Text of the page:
Multiculturalism: Culture Galore 2017 held on March 11, saw representation from over 70 different ethnic communities in food stalls, activities and performances
“The great thing about Culture Galore is that the community takes ownership of the festival. It's another indication that Christchurch is embracing diversity. In addition to some good initiatives already in place such as the adoption of Christchurch Multicultural Strategy by the City council, we need more cross-cultural exchanges, especially on medium such as the Plains FM radio. With regards to Culture Galore itself, we would like to have more involvement of the Pacifika community and make the event more interactive for the audiences in the future.”
- Nicki Reece, Station Manager, Plains FM, Christchurch, talking about Culture Galore and Plains FM
“One of the things I love about Christchurch is that we truly celebrate our diversity and we are proud to share them. Hence every cultural event we have in our city- e.g. Lantern Festival or Japan Day- is truly beautiful. Culture Galore is unique in a way that it's truly a galore of different cultures. It embraces all cultures we have here in Christchurch and it's where people can come and experience them all. These can be visual through performances, or by tasting authentic traditional food from stalls. I think the objective of Culture Galore has always been the same but every year we see new performances, stalls and have new things to learn about. I used to perform Korean Traditional Dancing at Culture Galore and have seen more and more people attend every year and I think that that is the reason why there is growing popularity of Culture Galore - because it is a place we celebrate our diversity and learn about our neighbour's cultures.”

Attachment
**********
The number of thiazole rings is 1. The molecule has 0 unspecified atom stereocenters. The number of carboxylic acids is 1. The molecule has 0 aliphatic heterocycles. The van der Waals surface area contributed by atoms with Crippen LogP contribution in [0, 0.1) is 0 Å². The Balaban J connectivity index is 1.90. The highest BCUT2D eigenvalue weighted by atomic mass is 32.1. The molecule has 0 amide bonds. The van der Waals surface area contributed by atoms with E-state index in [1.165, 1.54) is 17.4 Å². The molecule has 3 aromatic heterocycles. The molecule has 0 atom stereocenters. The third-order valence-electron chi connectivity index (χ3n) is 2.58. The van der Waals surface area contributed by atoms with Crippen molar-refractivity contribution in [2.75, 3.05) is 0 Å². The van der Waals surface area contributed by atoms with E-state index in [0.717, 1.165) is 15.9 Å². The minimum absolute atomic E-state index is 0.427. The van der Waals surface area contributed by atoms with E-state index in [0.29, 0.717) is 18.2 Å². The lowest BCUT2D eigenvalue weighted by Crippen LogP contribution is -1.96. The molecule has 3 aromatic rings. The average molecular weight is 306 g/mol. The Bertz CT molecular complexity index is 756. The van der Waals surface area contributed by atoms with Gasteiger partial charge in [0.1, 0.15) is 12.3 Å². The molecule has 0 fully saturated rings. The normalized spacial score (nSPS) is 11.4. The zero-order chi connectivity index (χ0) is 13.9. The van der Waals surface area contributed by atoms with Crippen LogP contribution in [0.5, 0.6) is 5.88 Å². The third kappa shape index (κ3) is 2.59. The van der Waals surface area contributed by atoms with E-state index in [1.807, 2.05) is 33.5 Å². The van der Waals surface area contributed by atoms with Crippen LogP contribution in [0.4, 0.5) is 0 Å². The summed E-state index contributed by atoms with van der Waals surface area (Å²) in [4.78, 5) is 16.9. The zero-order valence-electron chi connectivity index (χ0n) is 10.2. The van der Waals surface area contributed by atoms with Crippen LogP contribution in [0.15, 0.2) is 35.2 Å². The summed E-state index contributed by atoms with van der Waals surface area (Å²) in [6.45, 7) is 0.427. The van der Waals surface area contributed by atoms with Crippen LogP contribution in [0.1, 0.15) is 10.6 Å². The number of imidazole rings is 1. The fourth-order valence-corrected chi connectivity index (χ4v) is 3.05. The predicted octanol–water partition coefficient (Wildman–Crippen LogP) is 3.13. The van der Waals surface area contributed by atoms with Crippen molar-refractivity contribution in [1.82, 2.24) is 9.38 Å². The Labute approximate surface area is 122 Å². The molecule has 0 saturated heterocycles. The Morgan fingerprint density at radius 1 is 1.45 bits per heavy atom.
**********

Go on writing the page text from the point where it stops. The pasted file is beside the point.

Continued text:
- Catherine Chu, Riccarton/Wigram/Halswell community board member, on uniqueness of Culture Galore and how it has changed over the years.
“The event has grown massively from when it started in 2001, with a big increase in the number of ethnic and cultural groups participating. This year, for example, all the stalls were booked months in advance. One of the unique features of Culture Galore is that all the food stalls are managed by community groups, and commercial establishments and restaurants are not allowed. Another special feature is that the event is supported by two community boards – the Fendalton/Waimairi/Harewood and Riccarton/Wigram/Halswell boards. Also, due to the proximity of the venue to the University of Canterbury and nearby student accommodations, this event serves well to welcome international students to our multi-ethnic city.”
- Shirish Parajape, Fendalton/Waimairi/Harewood community board member, on uniqueness of Culture Galore and how it has changed over the years.